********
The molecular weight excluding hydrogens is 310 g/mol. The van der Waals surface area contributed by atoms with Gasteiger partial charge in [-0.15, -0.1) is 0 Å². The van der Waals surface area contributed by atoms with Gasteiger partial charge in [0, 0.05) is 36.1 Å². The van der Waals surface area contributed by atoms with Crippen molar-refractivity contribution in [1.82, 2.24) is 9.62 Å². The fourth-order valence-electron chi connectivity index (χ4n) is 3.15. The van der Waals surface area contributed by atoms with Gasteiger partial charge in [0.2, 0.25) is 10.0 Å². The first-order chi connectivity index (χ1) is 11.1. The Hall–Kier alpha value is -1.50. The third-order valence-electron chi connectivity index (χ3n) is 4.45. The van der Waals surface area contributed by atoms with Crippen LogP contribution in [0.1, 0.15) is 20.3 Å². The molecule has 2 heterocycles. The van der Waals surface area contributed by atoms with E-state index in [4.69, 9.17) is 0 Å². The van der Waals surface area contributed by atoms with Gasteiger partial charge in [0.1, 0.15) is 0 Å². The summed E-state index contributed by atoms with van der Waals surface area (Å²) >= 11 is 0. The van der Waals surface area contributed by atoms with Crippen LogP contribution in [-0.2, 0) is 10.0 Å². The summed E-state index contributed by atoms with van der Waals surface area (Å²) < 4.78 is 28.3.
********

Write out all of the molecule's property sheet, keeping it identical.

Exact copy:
The molecular weight excluding hydrogens is 310 g/mol. The van der Waals surface area contributed by atoms with Gasteiger partial charge in [-0.15, -0.1) is 0 Å². The van der Waals surface area contributed by atoms with Gasteiger partial charge in [0, 0.05) is 36.1 Å². The van der Waals surface area contributed by atoms with Crippen molar-refractivity contribution in [1.82, 2.24) is 9.62 Å². The fourth-order valence-electron chi connectivity index (χ4n) is 3.15. The van der Waals surface area contributed by atoms with Gasteiger partial charge in [0.2, 0.25) is 10.0 Å². The first-order chi connectivity index (χ1) is 11.1. The Hall–Kier alpha value is -1.50. The third-order valence-electron chi connectivity index (χ3n) is 4.45. The van der Waals surface area contributed by atoms with Crippen LogP contribution in [0.1, 0.15) is 20.3 Å². The molecule has 2 heterocycles. The van der Waals surface area contributed by atoms with E-state index in [4.69, 9.17) is 0 Å². The van der Waals surface area contributed by atoms with Gasteiger partial charge in [0.1, 0.15) is 0 Å². The summed E-state index contributed by atoms with van der Waals surface area (Å²) >= 11 is 0. The van der Waals surface area contributed by atoms with Crippen LogP contribution in [-0.2, 0) is 10.0 Å². The summed E-state index contributed by atoms with van der Waals surface area (Å²) < 4.78 is 28.3.